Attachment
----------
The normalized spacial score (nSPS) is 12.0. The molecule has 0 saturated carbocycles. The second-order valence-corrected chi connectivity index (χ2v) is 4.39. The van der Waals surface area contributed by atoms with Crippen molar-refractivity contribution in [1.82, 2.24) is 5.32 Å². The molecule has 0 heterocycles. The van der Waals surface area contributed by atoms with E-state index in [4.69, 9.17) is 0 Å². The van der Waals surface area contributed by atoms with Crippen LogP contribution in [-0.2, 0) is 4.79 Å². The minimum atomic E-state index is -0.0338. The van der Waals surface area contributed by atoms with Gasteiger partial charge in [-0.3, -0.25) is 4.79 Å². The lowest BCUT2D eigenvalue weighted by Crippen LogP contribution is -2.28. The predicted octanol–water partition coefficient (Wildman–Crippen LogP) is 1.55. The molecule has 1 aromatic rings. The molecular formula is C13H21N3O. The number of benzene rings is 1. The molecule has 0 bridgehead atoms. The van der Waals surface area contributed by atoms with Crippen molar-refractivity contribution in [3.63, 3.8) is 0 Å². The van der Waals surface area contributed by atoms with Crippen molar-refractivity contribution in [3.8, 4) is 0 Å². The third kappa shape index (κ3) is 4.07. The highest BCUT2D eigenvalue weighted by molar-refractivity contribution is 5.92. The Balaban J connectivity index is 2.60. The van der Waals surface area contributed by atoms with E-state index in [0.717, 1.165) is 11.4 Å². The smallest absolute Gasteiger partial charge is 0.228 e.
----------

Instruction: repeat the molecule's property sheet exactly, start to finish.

The normalized spacial score (nSPS) is 12.0. The molecule has 0 saturated carbocycles. The second-order valence-corrected chi connectivity index (χ2v) is 4.39. The van der Waals surface area contributed by atoms with Crippen molar-refractivity contribution in [1.82, 2.24) is 5.32 Å². The molecule has 0 heterocycles. The van der Waals surface area contributed by atoms with E-state index in [4.69, 9.17) is 0 Å². The van der Waals surface area contributed by atoms with Crippen LogP contribution in [-0.2, 0) is 4.79 Å². The minimum atomic E-state index is -0.0338. The van der Waals surface area contributed by atoms with Gasteiger partial charge in [-0.3, -0.25) is 4.79 Å². The lowest BCUT2D eigenvalue weighted by Crippen LogP contribution is -2.28. The predicted octanol–water partition coefficient (Wildman–Crippen LogP) is 1.55. The molecule has 1 aromatic rings. The molecular formula is C13H21N3O. The number of benzene rings is 1. The molecule has 0 bridgehead atoms. The van der Waals surface area contributed by atoms with Crippen molar-refractivity contribution in [3.63, 3.8) is 0 Å². The van der Waals surface area contributed by atoms with Crippen molar-refractivity contribution in [3.8, 4) is 0 Å². The third kappa shape index (κ3) is 4.07. The highest BCUT2D eigenvalue weighted by molar-refractivity contribution is 5.92. The Balaban J connectivity index is 2.60. The van der Waals surface area contributed by atoms with E-state index in [0.717, 1.165) is 11.4 Å². The smallest absolute Gasteiger partial charge is 0.228 e.